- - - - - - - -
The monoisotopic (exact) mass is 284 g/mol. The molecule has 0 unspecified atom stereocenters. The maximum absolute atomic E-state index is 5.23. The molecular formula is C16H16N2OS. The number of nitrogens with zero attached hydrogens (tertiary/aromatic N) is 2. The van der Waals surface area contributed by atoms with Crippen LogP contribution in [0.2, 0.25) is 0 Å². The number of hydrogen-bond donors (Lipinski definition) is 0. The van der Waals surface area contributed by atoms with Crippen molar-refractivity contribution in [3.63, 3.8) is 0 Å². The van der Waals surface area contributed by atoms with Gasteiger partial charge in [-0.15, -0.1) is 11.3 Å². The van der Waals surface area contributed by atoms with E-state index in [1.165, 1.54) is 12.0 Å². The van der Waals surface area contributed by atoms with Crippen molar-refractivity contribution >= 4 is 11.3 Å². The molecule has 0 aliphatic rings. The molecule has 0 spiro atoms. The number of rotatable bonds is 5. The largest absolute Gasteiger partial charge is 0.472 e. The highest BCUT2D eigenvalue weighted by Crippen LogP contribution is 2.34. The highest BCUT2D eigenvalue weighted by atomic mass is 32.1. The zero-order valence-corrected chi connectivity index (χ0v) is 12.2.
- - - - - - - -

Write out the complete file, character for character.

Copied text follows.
The monoisotopic (exact) mass is 284 g/mol. The molecule has 0 unspecified atom stereocenters. The maximum absolute atomic E-state index is 5.23. The molecular formula is C16H16N2OS. The number of nitrogens with zero attached hydrogens (tertiary/aromatic N) is 2. The van der Waals surface area contributed by atoms with Crippen LogP contribution in [0.2, 0.25) is 0 Å². The number of hydrogen-bond donors (Lipinski definition) is 0. The van der Waals surface area contributed by atoms with Crippen molar-refractivity contribution in [3.63, 3.8) is 0 Å². The van der Waals surface area contributed by atoms with Gasteiger partial charge in [-0.15, -0.1) is 11.3 Å². The van der Waals surface area contributed by atoms with E-state index in [1.165, 1.54) is 12.0 Å². The van der Waals surface area contributed by atoms with Crippen molar-refractivity contribution >= 4 is 11.3 Å². The molecule has 0 aliphatic rings. The molecule has 0 spiro atoms. The number of rotatable bonds is 5. The largest absolute Gasteiger partial charge is 0.472 e. The highest BCUT2D eigenvalue weighted by Crippen LogP contribution is 2.34. The highest BCUT2D eigenvalue weighted by atomic mass is 32.1. The zero-order valence-corrected chi connectivity index (χ0v) is 12.2.